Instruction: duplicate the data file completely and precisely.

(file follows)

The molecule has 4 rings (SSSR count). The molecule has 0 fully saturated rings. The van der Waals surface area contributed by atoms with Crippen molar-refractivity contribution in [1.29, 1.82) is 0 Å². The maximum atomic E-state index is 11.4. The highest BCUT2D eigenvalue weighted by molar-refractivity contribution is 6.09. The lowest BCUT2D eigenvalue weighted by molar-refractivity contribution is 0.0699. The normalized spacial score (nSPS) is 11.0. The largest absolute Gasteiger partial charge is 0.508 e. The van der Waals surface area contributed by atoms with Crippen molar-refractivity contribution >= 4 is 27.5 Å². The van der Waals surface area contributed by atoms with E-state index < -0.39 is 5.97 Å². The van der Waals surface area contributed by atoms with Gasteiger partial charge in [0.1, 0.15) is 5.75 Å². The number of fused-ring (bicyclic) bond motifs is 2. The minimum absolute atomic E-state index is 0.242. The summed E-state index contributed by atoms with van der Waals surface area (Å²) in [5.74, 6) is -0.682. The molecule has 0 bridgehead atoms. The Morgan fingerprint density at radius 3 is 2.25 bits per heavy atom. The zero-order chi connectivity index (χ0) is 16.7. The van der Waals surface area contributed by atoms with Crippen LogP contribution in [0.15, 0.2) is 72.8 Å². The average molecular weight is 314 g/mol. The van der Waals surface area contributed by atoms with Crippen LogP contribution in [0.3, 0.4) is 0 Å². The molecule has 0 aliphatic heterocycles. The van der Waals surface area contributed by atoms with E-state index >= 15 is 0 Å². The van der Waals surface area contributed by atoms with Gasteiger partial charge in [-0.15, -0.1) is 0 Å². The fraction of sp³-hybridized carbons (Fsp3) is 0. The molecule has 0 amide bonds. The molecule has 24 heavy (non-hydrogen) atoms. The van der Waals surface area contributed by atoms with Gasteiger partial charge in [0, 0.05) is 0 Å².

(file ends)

The molecule has 4 rings (SSSR count). The molecule has 0 fully saturated rings. The van der Waals surface area contributed by atoms with Crippen molar-refractivity contribution in [1.29, 1.82) is 0 Å². The maximum atomic E-state index is 11.4. The highest BCUT2D eigenvalue weighted by molar-refractivity contribution is 6.09. The lowest BCUT2D eigenvalue weighted by molar-refractivity contribution is 0.0699. The normalized spacial score (nSPS) is 11.0. The largest absolute Gasteiger partial charge is 0.508 e. The van der Waals surface area contributed by atoms with Crippen molar-refractivity contribution >= 4 is 27.5 Å². The van der Waals surface area contributed by atoms with E-state index < -0.39 is 5.97 Å². The van der Waals surface area contributed by atoms with Gasteiger partial charge in [0.1, 0.15) is 5.75 Å². The number of fused-ring (bicyclic) bond motifs is 2. The minimum absolute atomic E-state index is 0.242. The summed E-state index contributed by atoms with van der Waals surface area (Å²) in [5.74, 6) is -0.682. The molecule has 0 bridgehead atoms. The Morgan fingerprint density at radius 3 is 2.25 bits per heavy atom. The zero-order chi connectivity index (χ0) is 16.7. The van der Waals surface area contributed by atoms with Crippen LogP contribution in [0.15, 0.2) is 72.8 Å². The average molecular weight is 314 g/mol. The van der Waals surface area contributed by atoms with Crippen LogP contribution in [0.3, 0.4) is 0 Å². The molecule has 0 aliphatic heterocycles. The van der Waals surface area contributed by atoms with E-state index >= 15 is 0 Å². The van der Waals surface area contributed by atoms with Gasteiger partial charge in [-0.15, -0.1) is 0 Å². The fraction of sp³-hybridized carbons (Fsp3) is 0. The molecule has 0 amide bonds. The molecule has 24 heavy (non-hydrogen) atoms. The van der Waals surface area contributed by atoms with Gasteiger partial charge in [0, 0.05) is 0 Å².